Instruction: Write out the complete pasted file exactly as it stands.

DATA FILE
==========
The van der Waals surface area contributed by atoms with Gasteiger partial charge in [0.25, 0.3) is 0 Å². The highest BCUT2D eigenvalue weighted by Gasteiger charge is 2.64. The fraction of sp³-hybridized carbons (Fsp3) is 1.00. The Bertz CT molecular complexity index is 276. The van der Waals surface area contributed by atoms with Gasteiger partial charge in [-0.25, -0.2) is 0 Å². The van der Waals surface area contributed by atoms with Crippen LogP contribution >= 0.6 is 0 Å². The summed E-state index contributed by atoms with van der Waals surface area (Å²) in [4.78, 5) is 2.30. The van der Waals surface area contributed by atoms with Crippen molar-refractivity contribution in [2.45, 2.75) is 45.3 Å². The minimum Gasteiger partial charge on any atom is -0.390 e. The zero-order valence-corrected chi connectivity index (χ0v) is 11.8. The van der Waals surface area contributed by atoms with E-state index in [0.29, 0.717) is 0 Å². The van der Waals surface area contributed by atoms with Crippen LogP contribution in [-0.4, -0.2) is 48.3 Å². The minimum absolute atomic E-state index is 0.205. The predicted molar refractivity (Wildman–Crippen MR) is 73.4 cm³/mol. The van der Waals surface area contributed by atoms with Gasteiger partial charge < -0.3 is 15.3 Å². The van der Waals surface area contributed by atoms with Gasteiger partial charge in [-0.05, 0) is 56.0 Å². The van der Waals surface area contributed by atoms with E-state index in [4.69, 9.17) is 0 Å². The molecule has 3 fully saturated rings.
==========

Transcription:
The van der Waals surface area contributed by atoms with Gasteiger partial charge in [0.25, 0.3) is 0 Å². The highest BCUT2D eigenvalue weighted by Gasteiger charge is 2.64. The fraction of sp³-hybridized carbons (Fsp3) is 1.00. The Bertz CT molecular complexity index is 276. The van der Waals surface area contributed by atoms with Gasteiger partial charge in [-0.25, -0.2) is 0 Å². The van der Waals surface area contributed by atoms with Crippen LogP contribution >= 0.6 is 0 Å². The summed E-state index contributed by atoms with van der Waals surface area (Å²) in [4.78, 5) is 2.30. The van der Waals surface area contributed by atoms with Crippen molar-refractivity contribution in [2.45, 2.75) is 45.3 Å². The minimum Gasteiger partial charge on any atom is -0.390 e. The zero-order valence-corrected chi connectivity index (χ0v) is 11.8. The van der Waals surface area contributed by atoms with E-state index in [0.29, 0.717) is 0 Å². The van der Waals surface area contributed by atoms with Crippen LogP contribution in [-0.4, -0.2) is 48.3 Å². The minimum absolute atomic E-state index is 0.205. The predicted molar refractivity (Wildman–Crippen MR) is 73.4 cm³/mol. The van der Waals surface area contributed by atoms with Gasteiger partial charge < -0.3 is 15.3 Å². The van der Waals surface area contributed by atoms with Gasteiger partial charge in [-0.05, 0) is 56.0 Å². The van der Waals surface area contributed by atoms with E-state index in [4.69, 9.17) is 0 Å². The molecule has 3 fully saturated rings.